The Blizzard of 2015

The forecast was dire; The Weather Channel was calling for an historic 2-3 feet of snow in NYC.

Reports like that excite me.  To get unique pictures  you have to take advantage of unique opportunities and do things others don't do. Let's face it, most people don't want to go outside in a blizzard -- I love the idea!  I was like a kid knowing that school was cancelled and I could play in the snow. The heaviest snow fall was supposed to be between 2:00 and 5:00 in the morning, perfect timing for capturing early morning light and untracked powder. So as the snow fell and the winds picked up the night before, I readied my gear and went to bed early. I awoke at 4am and dressed in layers, first the silk long underwear, followed by the Marino wool long-johns; next came a pair of jeans and a pair of ski pants.  On top I had the same two layers of long underwear, a turtleneck, a heavy wool shirt, a fleece jacket and my Antarctica Parka.  I was set for the worst. I kept the gear light: camera, one lens, cable release, extra battery, two lens cloths, mini flashlight and my Gitzo tripod.

I love shooting Central Park in the snow when no one has been there yet, so I trudged off in the darkness; it was 4:40am.  Unfortunately, the subways were shut down and I had to walk uptown for 3 miles.  When I got to Columbus Circle the Park entrances were gated with signs posted saying "Park Closed".  How could they close Central Park?  The Mayor thought the heavy snow might bring down trees and kill park-goers so he closed the park.  While I'm not usually an unlawful person, I figured this was a time for exceptions and when I got to the 72nd Street entrance I hopped the fence and scurried quickly away from the main road.  Central Park is beautiful, even more so when blanketed in fresh snow.  I did encounter two other people but the park was mostly empty, which lent a strange feeling of isolation and solitude considering about 5 million people live in a 5 mile radius of the park.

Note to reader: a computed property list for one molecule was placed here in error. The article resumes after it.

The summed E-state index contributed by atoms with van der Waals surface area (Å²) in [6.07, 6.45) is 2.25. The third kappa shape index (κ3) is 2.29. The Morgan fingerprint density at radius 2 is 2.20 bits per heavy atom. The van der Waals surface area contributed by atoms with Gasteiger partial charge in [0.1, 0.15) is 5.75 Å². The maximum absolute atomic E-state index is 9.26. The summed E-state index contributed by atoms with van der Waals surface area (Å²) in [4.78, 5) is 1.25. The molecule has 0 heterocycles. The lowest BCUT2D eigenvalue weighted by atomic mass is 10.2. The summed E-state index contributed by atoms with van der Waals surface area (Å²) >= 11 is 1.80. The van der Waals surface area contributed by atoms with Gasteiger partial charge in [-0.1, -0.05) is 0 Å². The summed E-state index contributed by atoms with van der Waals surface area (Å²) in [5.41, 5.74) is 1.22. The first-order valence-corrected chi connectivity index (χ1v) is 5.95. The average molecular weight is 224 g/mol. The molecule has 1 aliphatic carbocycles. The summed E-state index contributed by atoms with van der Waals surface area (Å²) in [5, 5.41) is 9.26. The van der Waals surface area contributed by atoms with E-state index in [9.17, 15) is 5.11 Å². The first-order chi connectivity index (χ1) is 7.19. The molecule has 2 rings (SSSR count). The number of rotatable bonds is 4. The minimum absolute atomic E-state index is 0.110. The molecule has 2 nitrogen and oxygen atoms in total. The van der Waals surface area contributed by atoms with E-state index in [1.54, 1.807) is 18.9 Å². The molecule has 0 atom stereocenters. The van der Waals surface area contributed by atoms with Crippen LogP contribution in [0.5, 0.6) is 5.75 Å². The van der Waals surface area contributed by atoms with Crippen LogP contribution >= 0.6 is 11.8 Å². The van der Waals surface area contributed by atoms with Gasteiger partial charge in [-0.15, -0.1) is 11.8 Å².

Working in the Bethesda Terrace area, I photographed a number of scenes, including the plaza, the fountain and even the Bow Bridge.  I did a few miscellaneous shots, as well.  I only saw a total of 5 people the whole time.  After about an hour of shooting I was getting hungry and decided to leave; just then the cops drove by and yelled at me on their loudspeaker, I waved to them and packed up my tripod.

So while the big "Blizzard of 2015" only amounted to about 8 inches of snow, I still got some great shots and had a blast.  I look forward to the next big snowstorm.

The Angel of the Waters statue of Bethesda Fountain through the arches of the terrace.                                                               ISO 400, 2.5 sec. f11, 62mm lens.

The Angel of the Waters statue of Bethesda Fountain through the arches of the terrace.                                                               ISO 400, 2.5 sec. f11, 62mm lens.

Two people trudge through the snow at Bethesda Terrace in Central Park.                ISO 400, 1 sec. f5.6, 24mm lens.

Two people trudge through the snow at Bethesda Terrace in Central Park.                ISO 400, 1 sec. f5.6, 24mm lens.

The Bow Bridge, considered one of the most romantic spots in NYC and usually busy with people is only covered in snow this blizzard morning.     ISO 400, 1/4 sec. f11, 24mm lens.

The Bow Bridge, considered one of the most romantic spots in NYC and usually busy with people is only covered in snow this blizzard morning.     ISO 400, 1/4 sec. f11, 24mm lens.